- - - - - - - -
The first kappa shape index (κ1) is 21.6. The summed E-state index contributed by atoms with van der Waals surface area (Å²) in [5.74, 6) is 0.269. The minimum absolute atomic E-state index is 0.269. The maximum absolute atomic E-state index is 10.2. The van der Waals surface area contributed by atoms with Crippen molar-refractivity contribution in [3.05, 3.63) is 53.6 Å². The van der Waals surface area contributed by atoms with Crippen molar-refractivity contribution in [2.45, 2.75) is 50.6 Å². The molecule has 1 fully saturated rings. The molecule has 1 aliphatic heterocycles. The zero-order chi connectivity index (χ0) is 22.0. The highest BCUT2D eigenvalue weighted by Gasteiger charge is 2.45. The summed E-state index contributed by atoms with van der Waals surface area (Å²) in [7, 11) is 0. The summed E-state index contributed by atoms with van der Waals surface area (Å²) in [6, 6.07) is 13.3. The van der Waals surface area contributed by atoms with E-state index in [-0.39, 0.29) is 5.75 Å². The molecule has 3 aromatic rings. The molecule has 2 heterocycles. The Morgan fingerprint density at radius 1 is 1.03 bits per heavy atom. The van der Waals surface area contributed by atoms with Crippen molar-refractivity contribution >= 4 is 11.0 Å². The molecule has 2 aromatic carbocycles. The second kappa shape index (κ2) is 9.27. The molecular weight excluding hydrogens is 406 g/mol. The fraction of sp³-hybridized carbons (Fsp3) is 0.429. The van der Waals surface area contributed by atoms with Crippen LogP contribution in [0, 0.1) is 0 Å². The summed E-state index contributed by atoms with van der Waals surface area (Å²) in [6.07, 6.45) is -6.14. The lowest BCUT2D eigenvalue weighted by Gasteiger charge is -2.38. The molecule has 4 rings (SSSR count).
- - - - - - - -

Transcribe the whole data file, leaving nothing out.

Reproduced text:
The first kappa shape index (κ1) is 21.6. The summed E-state index contributed by atoms with van der Waals surface area (Å²) in [5.74, 6) is 0.269. The minimum absolute atomic E-state index is 0.269. The maximum absolute atomic E-state index is 10.2. The van der Waals surface area contributed by atoms with Crippen molar-refractivity contribution in [3.05, 3.63) is 53.6 Å². The van der Waals surface area contributed by atoms with Crippen molar-refractivity contribution in [2.45, 2.75) is 50.6 Å². The molecule has 1 fully saturated rings. The molecule has 1 aliphatic heterocycles. The zero-order chi connectivity index (χ0) is 22.0. The highest BCUT2D eigenvalue weighted by Gasteiger charge is 2.45. The summed E-state index contributed by atoms with van der Waals surface area (Å²) in [7, 11) is 0. The summed E-state index contributed by atoms with van der Waals surface area (Å²) in [6, 6.07) is 13.3. The van der Waals surface area contributed by atoms with E-state index in [-0.39, 0.29) is 5.75 Å². The molecule has 3 aromatic rings. The molecule has 2 heterocycles. The Morgan fingerprint density at radius 1 is 1.03 bits per heavy atom. The van der Waals surface area contributed by atoms with Crippen molar-refractivity contribution >= 4 is 11.0 Å². The molecule has 2 aromatic carbocycles. The second kappa shape index (κ2) is 9.27. The molecular weight excluding hydrogens is 406 g/mol. The fraction of sp³-hybridized carbons (Fsp3) is 0.429. The van der Waals surface area contributed by atoms with Crippen LogP contribution in [0, 0.1) is 0 Å². The summed E-state index contributed by atoms with van der Waals surface area (Å²) in [6.07, 6.45) is -6.14. The lowest BCUT2D eigenvalue weighted by Gasteiger charge is -2.38. The molecule has 4 rings (SSSR count).